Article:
Edwardian tortoiseshell and inlaid sterling silver dressing set comprising hand mirror, two hair brushes, clothes brush, pair of candlesticks, tray and three lidded containers (10)
tortoiseshell. Tortoiseshell is a translucent material that comes from the horny carapace of a certain types of turtles, including the hawksbill turtle. It is often therefore mounted on a colour underground - often red - or inlaid with gold or silver thread, as seen in Boulle furniture.
The texture and colour nuances of the material are extremely important. Heated tortoiseshell can easily be formed into various shapes. Like other natural materials, tortoiseshell becomes more beautiful with use. In a time before plastic, tortoiseshell was widely used for small objects such as combs and powder compacts.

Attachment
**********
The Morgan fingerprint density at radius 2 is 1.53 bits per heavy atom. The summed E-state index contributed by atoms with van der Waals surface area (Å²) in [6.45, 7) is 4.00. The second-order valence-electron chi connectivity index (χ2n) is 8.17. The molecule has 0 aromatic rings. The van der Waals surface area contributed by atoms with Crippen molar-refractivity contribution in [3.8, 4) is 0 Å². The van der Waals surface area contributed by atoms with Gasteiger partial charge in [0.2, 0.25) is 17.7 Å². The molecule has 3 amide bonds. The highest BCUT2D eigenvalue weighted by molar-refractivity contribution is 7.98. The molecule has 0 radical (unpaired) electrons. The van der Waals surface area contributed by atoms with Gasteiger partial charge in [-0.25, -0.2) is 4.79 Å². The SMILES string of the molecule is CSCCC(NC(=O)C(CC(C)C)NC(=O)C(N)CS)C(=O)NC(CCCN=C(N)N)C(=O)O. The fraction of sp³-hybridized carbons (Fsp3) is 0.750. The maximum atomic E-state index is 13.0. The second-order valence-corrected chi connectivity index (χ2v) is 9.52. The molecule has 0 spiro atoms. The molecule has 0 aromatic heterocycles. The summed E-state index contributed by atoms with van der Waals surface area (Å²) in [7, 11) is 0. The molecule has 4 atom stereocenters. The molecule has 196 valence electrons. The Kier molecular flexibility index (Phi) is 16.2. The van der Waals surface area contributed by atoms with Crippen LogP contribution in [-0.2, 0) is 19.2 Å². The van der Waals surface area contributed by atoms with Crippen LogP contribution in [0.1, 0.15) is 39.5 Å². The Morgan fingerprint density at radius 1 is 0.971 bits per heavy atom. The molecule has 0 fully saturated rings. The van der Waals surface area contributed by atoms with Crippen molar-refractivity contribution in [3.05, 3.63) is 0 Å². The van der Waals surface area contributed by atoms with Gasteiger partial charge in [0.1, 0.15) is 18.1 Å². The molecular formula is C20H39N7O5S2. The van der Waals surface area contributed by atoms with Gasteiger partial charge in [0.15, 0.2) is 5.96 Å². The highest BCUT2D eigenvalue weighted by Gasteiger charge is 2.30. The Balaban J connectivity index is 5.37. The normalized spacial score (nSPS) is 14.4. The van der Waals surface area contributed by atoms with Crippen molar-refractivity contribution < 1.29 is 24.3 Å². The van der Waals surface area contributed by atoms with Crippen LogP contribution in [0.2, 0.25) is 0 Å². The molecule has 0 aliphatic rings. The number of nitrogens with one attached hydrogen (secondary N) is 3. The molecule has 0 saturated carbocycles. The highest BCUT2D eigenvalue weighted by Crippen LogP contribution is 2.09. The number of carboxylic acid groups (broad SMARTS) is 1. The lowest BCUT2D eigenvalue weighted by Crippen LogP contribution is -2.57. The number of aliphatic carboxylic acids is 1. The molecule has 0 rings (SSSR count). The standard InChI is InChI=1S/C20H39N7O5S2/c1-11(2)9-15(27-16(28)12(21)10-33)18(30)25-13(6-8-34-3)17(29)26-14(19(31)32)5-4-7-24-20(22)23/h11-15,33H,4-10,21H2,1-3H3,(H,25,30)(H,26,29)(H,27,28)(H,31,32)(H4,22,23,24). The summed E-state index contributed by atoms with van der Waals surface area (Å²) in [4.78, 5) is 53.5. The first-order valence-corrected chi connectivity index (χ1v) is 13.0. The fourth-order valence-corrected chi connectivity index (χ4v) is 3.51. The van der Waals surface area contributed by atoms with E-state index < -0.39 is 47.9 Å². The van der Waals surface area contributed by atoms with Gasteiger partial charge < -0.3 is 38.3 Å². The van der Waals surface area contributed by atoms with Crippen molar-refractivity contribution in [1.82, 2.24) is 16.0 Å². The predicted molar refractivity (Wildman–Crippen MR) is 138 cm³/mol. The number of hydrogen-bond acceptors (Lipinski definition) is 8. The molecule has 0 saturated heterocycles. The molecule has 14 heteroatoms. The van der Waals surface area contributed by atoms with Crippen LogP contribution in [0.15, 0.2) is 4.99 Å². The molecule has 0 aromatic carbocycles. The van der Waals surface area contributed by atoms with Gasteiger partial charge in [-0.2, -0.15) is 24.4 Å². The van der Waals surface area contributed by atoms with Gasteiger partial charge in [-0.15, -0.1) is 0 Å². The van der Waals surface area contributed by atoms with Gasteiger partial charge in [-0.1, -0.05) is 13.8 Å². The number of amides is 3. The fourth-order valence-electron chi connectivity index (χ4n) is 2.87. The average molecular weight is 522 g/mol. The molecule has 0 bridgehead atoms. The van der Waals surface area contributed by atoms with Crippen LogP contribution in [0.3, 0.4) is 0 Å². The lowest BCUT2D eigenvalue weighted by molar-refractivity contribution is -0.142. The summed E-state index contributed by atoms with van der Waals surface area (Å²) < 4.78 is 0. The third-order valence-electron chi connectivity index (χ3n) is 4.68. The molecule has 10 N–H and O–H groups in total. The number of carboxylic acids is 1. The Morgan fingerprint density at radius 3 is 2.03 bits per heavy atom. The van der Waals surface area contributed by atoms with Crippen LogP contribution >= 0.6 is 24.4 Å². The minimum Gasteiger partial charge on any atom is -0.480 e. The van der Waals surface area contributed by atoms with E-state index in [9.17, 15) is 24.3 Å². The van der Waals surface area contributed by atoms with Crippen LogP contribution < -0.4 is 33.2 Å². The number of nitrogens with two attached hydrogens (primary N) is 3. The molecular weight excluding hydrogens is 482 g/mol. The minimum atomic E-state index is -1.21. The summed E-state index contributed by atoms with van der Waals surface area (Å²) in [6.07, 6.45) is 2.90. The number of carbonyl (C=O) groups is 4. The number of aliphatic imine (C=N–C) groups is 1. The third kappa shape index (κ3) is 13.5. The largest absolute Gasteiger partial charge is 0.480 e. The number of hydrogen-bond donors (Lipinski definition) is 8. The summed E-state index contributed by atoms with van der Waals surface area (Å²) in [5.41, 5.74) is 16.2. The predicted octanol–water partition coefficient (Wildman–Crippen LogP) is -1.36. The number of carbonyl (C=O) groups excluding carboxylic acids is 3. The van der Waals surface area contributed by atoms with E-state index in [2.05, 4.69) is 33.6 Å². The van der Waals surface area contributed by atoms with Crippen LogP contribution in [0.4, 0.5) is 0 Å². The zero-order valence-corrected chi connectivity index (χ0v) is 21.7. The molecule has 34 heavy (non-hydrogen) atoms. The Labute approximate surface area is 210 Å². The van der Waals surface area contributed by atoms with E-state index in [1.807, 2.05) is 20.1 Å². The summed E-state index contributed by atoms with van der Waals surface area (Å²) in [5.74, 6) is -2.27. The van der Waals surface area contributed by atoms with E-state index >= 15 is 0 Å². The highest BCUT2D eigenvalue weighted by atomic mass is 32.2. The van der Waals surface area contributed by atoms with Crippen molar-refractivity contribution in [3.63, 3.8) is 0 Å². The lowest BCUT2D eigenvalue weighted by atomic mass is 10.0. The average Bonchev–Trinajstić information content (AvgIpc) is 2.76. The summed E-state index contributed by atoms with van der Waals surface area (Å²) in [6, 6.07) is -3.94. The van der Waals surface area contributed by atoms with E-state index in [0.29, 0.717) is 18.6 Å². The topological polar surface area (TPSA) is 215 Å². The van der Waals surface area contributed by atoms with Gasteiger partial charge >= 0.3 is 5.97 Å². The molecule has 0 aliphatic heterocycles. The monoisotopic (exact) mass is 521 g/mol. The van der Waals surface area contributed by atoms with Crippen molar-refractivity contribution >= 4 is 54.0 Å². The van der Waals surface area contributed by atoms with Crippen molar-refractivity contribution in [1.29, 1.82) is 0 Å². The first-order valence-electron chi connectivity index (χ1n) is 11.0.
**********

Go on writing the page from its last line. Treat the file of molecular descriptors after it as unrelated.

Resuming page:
In 1973, the trade of tortoiseshell worldwide was banned under CITES (The Convention on International Trade in Endangered Species). Prior to importing or exporting items containing tortoiseshell a CITES permit must be obtained. Tortoiseshell items cannot be traded on Ebay.
"Faux tortoiseshell", another case of man initiating nature, is made from old-style plastics such as celluloid and cellulos and is coloured with red, yellow and brown spots to imitate the genuine article. It is commonly used in glasses frames, musical instruments and costume jewellery.
The buyers premium is an additional percentage charge on the hammer price of the item, imposed by the auction house to cover administrative costs. The buyers premium percentage varies between auction houses, with a range of 12.5% to 22%.